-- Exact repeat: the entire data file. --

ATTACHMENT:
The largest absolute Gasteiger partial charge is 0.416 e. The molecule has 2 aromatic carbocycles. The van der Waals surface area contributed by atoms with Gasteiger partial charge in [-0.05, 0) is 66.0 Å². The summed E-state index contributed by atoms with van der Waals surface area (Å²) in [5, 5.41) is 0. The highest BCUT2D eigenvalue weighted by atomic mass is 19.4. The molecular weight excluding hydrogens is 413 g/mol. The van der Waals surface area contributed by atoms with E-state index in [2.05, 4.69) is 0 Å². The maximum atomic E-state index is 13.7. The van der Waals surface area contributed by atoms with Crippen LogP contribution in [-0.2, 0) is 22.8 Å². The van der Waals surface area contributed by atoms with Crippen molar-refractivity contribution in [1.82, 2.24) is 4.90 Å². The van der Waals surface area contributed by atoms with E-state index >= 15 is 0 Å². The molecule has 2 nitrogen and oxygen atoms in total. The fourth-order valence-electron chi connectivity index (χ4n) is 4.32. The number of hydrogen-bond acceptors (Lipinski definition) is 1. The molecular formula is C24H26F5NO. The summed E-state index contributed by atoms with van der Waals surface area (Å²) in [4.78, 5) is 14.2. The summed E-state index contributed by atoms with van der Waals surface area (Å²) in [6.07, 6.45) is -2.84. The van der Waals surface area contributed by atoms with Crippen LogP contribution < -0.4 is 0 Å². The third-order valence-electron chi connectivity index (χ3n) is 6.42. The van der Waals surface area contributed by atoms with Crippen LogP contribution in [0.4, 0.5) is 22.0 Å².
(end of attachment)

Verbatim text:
The largest absolute Gasteiger partial charge is 0.416 e. The molecule has 2 aromatic carbocycles. The van der Waals surface area contributed by atoms with Gasteiger partial charge in [-0.05, 0) is 66.0 Å². The summed E-state index contributed by atoms with van der Waals surface area (Å²) in [5, 5.41) is 0. The highest BCUT2D eigenvalue weighted by atomic mass is 19.4. The molecular weight excluding hydrogens is 413 g/mol. The van der Waals surface area contributed by atoms with E-state index in [2.05, 4.69) is 0 Å². The maximum atomic E-state index is 13.7. The van der Waals surface area contributed by atoms with Crippen LogP contribution in [-0.2, 0) is 22.8 Å². The van der Waals surface area contributed by atoms with Crippen molar-refractivity contribution in [1.82, 2.24) is 4.90 Å². The van der Waals surface area contributed by atoms with E-state index >= 15 is 0 Å². The molecule has 2 nitrogen and oxygen atoms in total. The fourth-order valence-electron chi connectivity index (χ4n) is 4.32. The number of hydrogen-bond acceptors (Lipinski definition) is 1. The molecular formula is C24H26F5NO. The summed E-state index contributed by atoms with van der Waals surface area (Å²) in [4.78, 5) is 14.2. The summed E-state index contributed by atoms with van der Waals surface area (Å²) in [6.07, 6.45) is -2.84. The van der Waals surface area contributed by atoms with Crippen LogP contribution < -0.4 is 0 Å². The third-order valence-electron chi connectivity index (χ3n) is 6.42. The van der Waals surface area contributed by atoms with Crippen LogP contribution in [0.4, 0.5) is 22.0 Å².